Perhaps it’s something to do with the odd way my brain is (i.e. definitely is) but I love the sight of a 21st century girl frocked-up and made-up in 50s style clothes and cosmetics. There’s something deliciously different about it, especially when the poses are proper 50s pin-up/cheesecake style. And I fell in love, metaphorically, with the looks and styles of the models on the website.

And deep inside I started to wonder whether I could do the same thing. Yeah, it would be a struggle as I’m not whisper thin, my body doesn’t bend in certain ways and I’m missing the voluptuous curvature of a fifties woman, instead having the pseudo-pregnancy of a middle-aged man, but wouldn’t it be nice to just once throw myself fully into it.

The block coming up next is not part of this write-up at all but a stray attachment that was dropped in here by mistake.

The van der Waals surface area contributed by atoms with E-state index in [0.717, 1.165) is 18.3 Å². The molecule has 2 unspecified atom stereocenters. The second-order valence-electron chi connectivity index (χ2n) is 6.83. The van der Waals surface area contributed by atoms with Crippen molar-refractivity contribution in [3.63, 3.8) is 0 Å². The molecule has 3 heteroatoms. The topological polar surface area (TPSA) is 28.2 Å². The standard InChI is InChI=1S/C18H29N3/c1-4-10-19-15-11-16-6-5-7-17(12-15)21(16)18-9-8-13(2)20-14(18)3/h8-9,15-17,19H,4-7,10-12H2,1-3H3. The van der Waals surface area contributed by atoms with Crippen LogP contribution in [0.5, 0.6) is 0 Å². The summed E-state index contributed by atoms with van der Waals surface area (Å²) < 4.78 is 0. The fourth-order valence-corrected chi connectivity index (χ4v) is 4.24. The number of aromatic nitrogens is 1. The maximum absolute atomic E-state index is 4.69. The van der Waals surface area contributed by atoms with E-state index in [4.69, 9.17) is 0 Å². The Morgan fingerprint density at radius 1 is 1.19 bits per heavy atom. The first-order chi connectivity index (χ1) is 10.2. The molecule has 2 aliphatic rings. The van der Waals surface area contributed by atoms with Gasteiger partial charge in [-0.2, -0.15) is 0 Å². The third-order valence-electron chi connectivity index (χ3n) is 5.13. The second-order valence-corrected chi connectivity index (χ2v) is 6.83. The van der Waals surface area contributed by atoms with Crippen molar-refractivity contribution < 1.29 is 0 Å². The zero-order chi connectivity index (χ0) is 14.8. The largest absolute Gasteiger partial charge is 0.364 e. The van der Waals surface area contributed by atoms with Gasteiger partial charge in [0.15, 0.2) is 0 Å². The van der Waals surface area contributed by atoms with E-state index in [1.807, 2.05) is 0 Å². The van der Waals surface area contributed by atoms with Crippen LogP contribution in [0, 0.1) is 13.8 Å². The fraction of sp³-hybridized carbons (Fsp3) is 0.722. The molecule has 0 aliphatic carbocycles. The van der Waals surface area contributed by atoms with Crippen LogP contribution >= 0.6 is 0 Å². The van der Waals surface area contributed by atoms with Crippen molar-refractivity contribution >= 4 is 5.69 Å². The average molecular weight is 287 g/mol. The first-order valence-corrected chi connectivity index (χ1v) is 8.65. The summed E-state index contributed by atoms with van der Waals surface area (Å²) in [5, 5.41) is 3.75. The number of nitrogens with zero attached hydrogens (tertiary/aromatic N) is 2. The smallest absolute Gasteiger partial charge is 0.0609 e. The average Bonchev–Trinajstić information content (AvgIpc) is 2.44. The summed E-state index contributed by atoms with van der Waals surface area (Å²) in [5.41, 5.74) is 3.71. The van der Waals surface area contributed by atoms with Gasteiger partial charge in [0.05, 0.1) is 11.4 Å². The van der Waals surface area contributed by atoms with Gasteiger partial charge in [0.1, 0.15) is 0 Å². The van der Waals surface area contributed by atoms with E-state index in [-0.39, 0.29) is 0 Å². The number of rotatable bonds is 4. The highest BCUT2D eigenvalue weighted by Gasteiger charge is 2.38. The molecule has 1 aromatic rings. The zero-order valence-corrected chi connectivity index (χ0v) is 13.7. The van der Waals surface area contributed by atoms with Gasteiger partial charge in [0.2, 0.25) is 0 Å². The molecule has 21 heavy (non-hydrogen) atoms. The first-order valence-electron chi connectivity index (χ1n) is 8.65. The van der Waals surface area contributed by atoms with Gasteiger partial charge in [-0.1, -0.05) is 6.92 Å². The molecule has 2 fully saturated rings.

So, we come to the present day. I had decided, as part of the latest epic session with Cindy, to go full on in terms of putting together a, if it’s safe to say it, look that could possibly be submitted to the website itself as a customer portrait.

Even the idea was a turn on. The thought that me, grizzled, tubby, cynical middle-aged dude could masquerade well enough to look like a model on a retro-style website aimed at the wonderful set of women who want to explore their femininity through vintage styles was a giggle and a half.

Boy, I didn’t think that one through.

We’ll start with the obvious. Hips, knees and testicles.